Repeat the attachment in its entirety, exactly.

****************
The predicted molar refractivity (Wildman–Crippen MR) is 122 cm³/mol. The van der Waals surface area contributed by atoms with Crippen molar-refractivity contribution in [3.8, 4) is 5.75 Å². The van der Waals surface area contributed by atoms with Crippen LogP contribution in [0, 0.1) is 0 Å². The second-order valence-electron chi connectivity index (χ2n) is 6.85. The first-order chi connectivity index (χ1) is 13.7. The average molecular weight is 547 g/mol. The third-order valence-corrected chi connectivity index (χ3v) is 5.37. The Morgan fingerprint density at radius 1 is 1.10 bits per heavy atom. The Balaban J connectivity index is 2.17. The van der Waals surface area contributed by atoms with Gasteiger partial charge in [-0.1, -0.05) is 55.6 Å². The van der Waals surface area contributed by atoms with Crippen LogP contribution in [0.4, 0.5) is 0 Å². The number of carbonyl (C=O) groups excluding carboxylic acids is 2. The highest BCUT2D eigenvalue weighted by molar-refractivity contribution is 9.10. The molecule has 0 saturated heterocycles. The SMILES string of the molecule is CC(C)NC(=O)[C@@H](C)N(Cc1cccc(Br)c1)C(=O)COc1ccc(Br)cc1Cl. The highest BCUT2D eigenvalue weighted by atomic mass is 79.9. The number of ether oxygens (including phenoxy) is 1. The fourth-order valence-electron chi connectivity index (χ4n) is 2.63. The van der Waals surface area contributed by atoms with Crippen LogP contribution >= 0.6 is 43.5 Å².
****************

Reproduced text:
The predicted molar refractivity (Wildman–Crippen MR) is 122 cm³/mol. The van der Waals surface area contributed by atoms with Crippen molar-refractivity contribution in [3.8, 4) is 5.75 Å². The van der Waals surface area contributed by atoms with Crippen LogP contribution in [0, 0.1) is 0 Å². The second-order valence-electron chi connectivity index (χ2n) is 6.85. The first-order chi connectivity index (χ1) is 13.7. The average molecular weight is 547 g/mol. The third-order valence-corrected chi connectivity index (χ3v) is 5.37. The Morgan fingerprint density at radius 1 is 1.10 bits per heavy atom. The Balaban J connectivity index is 2.17. The van der Waals surface area contributed by atoms with Gasteiger partial charge in [-0.1, -0.05) is 55.6 Å². The van der Waals surface area contributed by atoms with Crippen LogP contribution in [0.4, 0.5) is 0 Å². The number of carbonyl (C=O) groups excluding carboxylic acids is 2. The highest BCUT2D eigenvalue weighted by molar-refractivity contribution is 9.10. The molecule has 0 saturated heterocycles. The SMILES string of the molecule is CC(C)NC(=O)[C@@H](C)N(Cc1cccc(Br)c1)C(=O)COc1ccc(Br)cc1Cl. The highest BCUT2D eigenvalue weighted by atomic mass is 79.9. The number of ether oxygens (including phenoxy) is 1. The fourth-order valence-electron chi connectivity index (χ4n) is 2.63. The van der Waals surface area contributed by atoms with Crippen LogP contribution >= 0.6 is 43.5 Å².